Former US president Bush mum on mosque furore
Washington: Former US president George W
Bush, who worked hard for years to convince fellow Americans
that Islam is a "religion of peace," declined comment on Tuesday
about a controversial mosque-building project.
Bush, through spokesman David Sherzer, stayed out of the
political dispute over plans to build an Islamic community
center that would include a mosque near the site of the
September 11, 2001 terrorist strikes in New York.
Some of Bush's fellow Republicans, including former vice
presidential hopeful Sarah Palin and other potential 2012
White House hopefuls have sharply assailed plans to build the
center two city blocks away from the site of the former World
Trade Center, an urban scar commonly called "Ground Zero"
The former president won generally good reviews for his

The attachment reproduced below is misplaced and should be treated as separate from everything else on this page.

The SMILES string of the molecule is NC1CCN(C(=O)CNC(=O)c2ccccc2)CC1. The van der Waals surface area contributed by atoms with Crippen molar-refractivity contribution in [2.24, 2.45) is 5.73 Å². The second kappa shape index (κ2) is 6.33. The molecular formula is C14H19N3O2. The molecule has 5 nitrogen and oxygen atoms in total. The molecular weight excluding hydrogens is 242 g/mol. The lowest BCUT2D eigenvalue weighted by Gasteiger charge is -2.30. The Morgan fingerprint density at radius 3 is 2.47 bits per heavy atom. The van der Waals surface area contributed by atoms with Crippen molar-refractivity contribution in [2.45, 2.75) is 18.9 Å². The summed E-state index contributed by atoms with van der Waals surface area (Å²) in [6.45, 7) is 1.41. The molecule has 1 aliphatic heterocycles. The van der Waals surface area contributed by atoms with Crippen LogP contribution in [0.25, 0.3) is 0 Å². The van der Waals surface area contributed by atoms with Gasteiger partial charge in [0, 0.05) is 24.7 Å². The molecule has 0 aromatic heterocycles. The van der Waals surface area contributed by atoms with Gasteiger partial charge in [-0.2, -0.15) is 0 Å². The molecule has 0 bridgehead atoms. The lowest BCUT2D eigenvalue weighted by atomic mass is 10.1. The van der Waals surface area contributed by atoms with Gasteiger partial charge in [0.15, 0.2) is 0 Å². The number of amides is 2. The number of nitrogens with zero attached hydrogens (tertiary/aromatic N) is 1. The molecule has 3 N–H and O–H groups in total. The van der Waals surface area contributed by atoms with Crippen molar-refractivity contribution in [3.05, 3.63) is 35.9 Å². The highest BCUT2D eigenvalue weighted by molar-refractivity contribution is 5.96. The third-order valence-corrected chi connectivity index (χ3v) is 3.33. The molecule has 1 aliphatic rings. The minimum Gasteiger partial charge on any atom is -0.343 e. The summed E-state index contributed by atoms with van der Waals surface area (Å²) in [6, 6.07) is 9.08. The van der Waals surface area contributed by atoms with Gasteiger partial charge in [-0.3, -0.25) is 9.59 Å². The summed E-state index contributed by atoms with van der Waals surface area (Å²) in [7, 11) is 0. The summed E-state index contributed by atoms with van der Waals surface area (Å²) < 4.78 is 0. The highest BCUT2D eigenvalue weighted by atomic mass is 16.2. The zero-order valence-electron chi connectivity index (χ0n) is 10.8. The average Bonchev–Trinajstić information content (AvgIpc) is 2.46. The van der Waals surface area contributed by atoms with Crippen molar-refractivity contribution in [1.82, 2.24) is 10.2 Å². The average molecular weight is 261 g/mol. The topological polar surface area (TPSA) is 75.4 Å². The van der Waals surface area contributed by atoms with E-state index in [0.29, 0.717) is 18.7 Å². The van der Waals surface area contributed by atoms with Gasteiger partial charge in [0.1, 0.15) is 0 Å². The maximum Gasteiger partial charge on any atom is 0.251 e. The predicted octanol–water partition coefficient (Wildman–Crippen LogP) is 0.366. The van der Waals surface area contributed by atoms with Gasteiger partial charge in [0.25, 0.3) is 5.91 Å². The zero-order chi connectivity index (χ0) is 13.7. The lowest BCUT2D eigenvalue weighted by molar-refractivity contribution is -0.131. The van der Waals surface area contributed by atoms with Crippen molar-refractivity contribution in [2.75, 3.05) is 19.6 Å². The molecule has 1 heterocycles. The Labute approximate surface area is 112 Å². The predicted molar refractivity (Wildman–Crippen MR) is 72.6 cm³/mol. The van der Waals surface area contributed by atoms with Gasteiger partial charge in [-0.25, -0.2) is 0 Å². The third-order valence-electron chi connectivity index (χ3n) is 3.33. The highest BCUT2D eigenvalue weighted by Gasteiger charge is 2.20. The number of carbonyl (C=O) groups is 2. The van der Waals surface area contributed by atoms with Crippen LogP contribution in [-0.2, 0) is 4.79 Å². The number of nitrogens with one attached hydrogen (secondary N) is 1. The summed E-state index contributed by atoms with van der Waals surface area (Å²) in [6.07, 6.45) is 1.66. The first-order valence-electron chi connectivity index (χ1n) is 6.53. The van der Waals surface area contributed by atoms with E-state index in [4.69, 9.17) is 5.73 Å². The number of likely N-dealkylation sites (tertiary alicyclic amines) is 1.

repeated public appeals to Americans not to blame all Muslims
for the terrorist strikes carried out by Osama bin Laden's
Al-Qaeda terrorist network.
Bush visited the Islamic Center in Washington six days
after the attacks and declared: "The face of terror is not the
true faith of Islam. That's not what Islam is all about. Islam
is peace. These terrorists don't represent peace. They
represent evil and war."
He also bluntly scolded any Americans who would take
their anger and anguish on US Muslims, warning: "That should
not and that will not stand in America."
"Those who feel like they can intimidate our fellow
citizens to take out their anger don't represent the best of
America, they represent the worst of humankind, and they
should be ashamed of that kind of behaviour," he said.
Republicans have denounced the planned mosque
construction on grounds that building a Muslim place of
worship near the place where Islamist extremists attacked the
United States offends the memory of the victims of 9-11.